Intercom CRM Draws Support for Launch
Start-up CRM vendor Intercom has drawn interest--and support--for an automated CRM tool designed to help Web businesses connect more easily to their customers. The implications could extend well beyond Web-only firms.
As a broad range of small and midsize businesses (SMBs) add an online component to their business, they need to connect with those customers. This is true whether or not the company also has a brick-and-mortar storefront. The Intercom CRM is designed to provide a simple, easily applied tool for that purpose.
As reported by Leena Rao at TechCrunch, Intercom has drawn $1 million in seed funding from angel investors as it releases the free public beta version of its CRM tool. The company says that it had 1500 "active users" from 500 companies in private beta, who were using the Intercom CRM to track and stay in touch with more than one million customers.
Other firms in this space include LeadsTrek Software, AIMpromote, Optimum Source, and Picnic CRM. Because Intercom's software-as-a-service (SaaS) tool is so new, only now in public release, its precise place in this competitive landscape cannot yet be specified. But clearly Intercom is targeting firms that are looking for a simple, readily installed application that they can use to track and target their customers.
Filters allow consumer users of the app to be segmented into groups, which the business can then address in appropriate ways. The examples given range from sending specific messages to customers based on spending or the size of their Twitter followings.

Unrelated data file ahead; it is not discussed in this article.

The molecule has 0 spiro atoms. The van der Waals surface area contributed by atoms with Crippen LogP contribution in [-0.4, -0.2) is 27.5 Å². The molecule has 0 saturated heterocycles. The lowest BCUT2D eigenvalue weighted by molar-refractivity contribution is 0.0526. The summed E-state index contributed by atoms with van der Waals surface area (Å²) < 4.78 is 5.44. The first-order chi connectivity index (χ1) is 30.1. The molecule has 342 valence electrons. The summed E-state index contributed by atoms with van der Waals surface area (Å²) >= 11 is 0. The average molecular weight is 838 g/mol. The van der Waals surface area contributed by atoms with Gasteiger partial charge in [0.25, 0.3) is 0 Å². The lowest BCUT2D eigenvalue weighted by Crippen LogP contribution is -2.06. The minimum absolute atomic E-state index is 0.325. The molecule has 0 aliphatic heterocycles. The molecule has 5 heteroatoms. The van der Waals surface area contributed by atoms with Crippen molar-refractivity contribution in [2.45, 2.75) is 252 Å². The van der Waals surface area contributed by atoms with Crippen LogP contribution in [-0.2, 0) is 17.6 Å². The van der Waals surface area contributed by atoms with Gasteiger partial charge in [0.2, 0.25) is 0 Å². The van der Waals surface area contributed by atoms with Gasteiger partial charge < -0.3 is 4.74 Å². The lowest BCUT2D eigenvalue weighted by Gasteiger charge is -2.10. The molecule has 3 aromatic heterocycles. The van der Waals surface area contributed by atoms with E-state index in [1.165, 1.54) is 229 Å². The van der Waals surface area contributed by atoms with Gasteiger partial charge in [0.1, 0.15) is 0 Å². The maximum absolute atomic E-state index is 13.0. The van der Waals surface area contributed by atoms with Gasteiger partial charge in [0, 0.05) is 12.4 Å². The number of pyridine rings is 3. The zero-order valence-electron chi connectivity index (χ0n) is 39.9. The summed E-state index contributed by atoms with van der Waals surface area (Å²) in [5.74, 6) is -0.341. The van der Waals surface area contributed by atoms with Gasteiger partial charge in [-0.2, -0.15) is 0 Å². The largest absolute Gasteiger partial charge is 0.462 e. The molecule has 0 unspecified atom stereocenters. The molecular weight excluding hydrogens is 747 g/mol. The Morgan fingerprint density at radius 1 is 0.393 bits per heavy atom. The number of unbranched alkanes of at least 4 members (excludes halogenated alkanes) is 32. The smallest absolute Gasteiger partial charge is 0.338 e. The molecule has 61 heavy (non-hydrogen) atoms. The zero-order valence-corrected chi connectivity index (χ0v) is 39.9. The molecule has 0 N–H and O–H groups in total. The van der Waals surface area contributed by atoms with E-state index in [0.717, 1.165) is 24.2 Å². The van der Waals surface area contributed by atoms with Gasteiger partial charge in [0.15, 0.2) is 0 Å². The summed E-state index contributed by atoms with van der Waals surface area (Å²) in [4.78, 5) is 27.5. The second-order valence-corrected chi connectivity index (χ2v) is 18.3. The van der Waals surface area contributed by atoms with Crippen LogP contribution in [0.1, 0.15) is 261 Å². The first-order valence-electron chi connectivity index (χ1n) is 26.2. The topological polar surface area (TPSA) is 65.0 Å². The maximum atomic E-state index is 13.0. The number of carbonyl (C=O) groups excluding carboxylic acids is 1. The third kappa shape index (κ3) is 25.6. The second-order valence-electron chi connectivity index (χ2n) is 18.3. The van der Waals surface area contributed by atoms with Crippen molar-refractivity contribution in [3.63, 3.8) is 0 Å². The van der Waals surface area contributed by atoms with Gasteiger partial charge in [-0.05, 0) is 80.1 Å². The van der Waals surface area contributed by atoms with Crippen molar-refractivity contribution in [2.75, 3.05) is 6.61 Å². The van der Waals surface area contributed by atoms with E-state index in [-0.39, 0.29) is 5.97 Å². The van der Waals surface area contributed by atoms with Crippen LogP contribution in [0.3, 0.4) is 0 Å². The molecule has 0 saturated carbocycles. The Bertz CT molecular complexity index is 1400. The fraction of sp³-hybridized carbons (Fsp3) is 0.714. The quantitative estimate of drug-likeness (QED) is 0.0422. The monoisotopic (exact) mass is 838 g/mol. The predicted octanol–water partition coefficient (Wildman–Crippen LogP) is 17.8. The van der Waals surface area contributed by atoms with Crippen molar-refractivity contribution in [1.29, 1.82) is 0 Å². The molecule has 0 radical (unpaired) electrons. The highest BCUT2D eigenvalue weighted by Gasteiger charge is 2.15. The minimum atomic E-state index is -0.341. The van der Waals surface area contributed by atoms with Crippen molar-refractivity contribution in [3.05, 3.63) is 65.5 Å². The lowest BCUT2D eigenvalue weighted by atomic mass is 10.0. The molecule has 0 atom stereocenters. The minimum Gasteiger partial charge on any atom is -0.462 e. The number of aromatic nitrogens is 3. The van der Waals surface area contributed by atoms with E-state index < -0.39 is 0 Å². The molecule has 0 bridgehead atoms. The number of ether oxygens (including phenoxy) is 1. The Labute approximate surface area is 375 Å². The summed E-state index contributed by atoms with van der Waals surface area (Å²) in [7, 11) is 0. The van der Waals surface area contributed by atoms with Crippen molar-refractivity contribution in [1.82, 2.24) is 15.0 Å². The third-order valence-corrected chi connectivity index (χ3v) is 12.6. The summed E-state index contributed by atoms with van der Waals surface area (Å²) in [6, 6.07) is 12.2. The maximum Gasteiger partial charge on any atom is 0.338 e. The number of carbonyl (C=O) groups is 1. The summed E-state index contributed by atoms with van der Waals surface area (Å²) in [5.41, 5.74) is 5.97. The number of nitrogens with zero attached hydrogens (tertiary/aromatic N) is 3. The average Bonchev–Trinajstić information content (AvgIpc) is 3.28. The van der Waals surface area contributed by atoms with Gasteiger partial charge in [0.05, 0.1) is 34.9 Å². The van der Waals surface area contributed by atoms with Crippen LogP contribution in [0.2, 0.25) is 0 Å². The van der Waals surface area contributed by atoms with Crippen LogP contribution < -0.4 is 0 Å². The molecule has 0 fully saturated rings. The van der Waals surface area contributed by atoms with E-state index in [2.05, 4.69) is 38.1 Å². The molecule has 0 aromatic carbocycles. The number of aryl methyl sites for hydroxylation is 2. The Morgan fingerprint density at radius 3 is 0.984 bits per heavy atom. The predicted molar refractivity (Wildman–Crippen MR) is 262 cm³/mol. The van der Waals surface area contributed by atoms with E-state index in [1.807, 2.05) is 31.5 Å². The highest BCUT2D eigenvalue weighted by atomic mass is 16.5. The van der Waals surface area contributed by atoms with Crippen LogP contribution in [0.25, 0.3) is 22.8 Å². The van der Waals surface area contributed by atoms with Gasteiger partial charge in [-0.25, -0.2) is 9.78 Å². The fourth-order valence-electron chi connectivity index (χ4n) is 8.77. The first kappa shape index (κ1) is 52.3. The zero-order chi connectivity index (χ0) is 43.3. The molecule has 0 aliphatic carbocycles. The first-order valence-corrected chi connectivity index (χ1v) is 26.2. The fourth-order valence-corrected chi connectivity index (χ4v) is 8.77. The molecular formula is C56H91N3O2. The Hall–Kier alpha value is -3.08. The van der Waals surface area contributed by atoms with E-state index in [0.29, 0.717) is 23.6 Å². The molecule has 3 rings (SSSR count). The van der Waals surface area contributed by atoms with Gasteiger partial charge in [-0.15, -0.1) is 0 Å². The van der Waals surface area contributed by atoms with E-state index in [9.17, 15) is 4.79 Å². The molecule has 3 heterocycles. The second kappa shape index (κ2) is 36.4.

According to Intercom's CEO and co-founder Eoghan McCabe, "Genuinely personal and personalized customer service is the most effective, long-lasting way for companies to differentiate their offering and fight commodification." McCabe also quotes Marc Andreeson on the theme that "all businesses become web businesses." CRM tools of this type have potential for use by hybrid firms that cater to both online and walk-in customers (who may be the same people).
Where IT Fits in
Whenever a business tool is pitched as easy to use, as the Intercom CRM implicitly is, eyebrows may be raised. The implicit message can be read as so easy you won't need IT. For the smallest firms, this may be the case. A tech consultant can insert the code in an app, or a tech-savvy employee can do so. And for very small firms, the basic capabilities of the tool are probably all they need.
But firms wishing to fully exploit the capabilities of CRM tools will need someone who is able to slice and dice the analytics information the tools provide. And in the real world, this will continue to mean having IT professionals on-site to do so.